Teen Book Reviews – March

Junior Teens: (ages 11-14)

The Dragonfly Pool

By Eva Ibbotson

Historical Fiction

World War II is spreading discord across Europe, and in England, the tragic London Blitz finally convinces Dr. Hamilton to place his only daughter, Tally, safely out of danger in the country. Tally is not pleased at being sent away to boarding school, but Delderton Hall is nothing like she imagined, unusual and wonderfully unique, even for a “progressive” school. Tally is completely taken with the delightfully eccentric teachers and friendly students, and soon enough is fully at home (and yet still pleasantly surprised) at the odd class times, unusual subjects, and exciting adventures. One of these adventures involves a class trip for a dancing competition in the little European country of Bergania, where the King is preoccupied by his country’s political instability, while his son, Prince Karil, is desperately lonely and dreams of another trip to the dragonfly pool. Set against the backdrop of WWII and full of enjoyable characters, engaging friendships, and even some adventure and mystery, this book is a beautifully written example of Eva Ibbotson’s best work. Tally, Karil, and the other children, along with the teachers, undergo some difficult situations and are forced to face demons from both the past and the future while learning to rely on each other. And as for the secrets of love, loyalty and sacrifice? Well, they will be discovered once again at the dragonfly pool.

Senior Teens: (ages 15-19)


By Jane Austen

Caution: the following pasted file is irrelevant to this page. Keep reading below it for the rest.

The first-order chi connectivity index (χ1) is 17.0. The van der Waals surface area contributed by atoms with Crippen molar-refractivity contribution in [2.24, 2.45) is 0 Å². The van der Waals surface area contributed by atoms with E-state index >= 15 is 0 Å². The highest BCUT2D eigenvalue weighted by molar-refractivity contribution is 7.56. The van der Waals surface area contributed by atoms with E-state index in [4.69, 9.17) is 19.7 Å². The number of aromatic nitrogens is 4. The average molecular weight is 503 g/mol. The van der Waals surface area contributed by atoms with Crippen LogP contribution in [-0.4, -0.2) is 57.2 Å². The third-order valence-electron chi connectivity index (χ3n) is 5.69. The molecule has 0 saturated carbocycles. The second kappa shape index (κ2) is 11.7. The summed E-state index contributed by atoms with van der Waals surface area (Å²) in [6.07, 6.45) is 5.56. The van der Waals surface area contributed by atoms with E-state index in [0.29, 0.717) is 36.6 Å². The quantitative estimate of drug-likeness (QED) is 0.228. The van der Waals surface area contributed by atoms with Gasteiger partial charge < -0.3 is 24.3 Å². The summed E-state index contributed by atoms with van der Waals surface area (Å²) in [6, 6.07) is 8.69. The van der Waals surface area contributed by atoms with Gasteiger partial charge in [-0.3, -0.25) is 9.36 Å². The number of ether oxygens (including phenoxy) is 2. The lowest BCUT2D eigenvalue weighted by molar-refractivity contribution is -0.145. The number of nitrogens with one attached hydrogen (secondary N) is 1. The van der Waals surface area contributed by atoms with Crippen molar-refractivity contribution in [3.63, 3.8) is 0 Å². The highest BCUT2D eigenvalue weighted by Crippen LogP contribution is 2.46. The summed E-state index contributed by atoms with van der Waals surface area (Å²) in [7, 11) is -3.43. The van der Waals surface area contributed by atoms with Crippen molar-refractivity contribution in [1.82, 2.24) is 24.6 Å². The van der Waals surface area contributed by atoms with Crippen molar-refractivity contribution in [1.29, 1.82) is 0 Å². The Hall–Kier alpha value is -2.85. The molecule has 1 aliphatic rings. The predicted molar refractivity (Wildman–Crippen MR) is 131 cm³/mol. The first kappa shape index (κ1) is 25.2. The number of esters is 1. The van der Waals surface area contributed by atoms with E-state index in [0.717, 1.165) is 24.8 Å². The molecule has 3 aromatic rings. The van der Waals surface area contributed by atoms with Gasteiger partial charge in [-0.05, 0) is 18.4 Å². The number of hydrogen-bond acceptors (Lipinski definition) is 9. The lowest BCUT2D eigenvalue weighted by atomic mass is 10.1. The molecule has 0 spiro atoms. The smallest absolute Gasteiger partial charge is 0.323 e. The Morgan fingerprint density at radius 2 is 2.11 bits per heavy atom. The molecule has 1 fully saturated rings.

Emma is a young, rich heiress who has always had whatever her heart desires. She is pretty, clever, and is the center of attention among her loved friends and relatives, including her anxious father, her beloved governess Miss Taylor, and her brother-in-law Mr. Knightly. Despite being beautiful and rich, Emma has no interest in marrying (at least not while her elderly father needs her care), but instead delights herself with matchmaking. Involving the bachelor parish minister Mr. Elton, Emma’s companion Harriet Smith, the newly returned and mysterious Miss Jane Fairfax, and the charming Frank Churchill, Emma’s matchmaking seem to end in blunders of the most awkward nature. While this book is beautifully written and contains many fascinating characters (both likable and annoying), the real strength of the story lies in the character development of Emma. Spoiled, proud, stubborn, and yet undeniably good-hearted and cheerful, Emma is a very real character with very real struggles, and the growth she exhibits as the book goes on is both engaging and heart-warming. With the (sometimes unwelcome) help of Mr. Knightly, always there to open her eyes to her shortcomings with his blunt honesty, Emma is forced to face her own lack of judgement and foolishness through a series of uncomfortable events, and by these, comes to realize the real value of honesty, integrity, and love.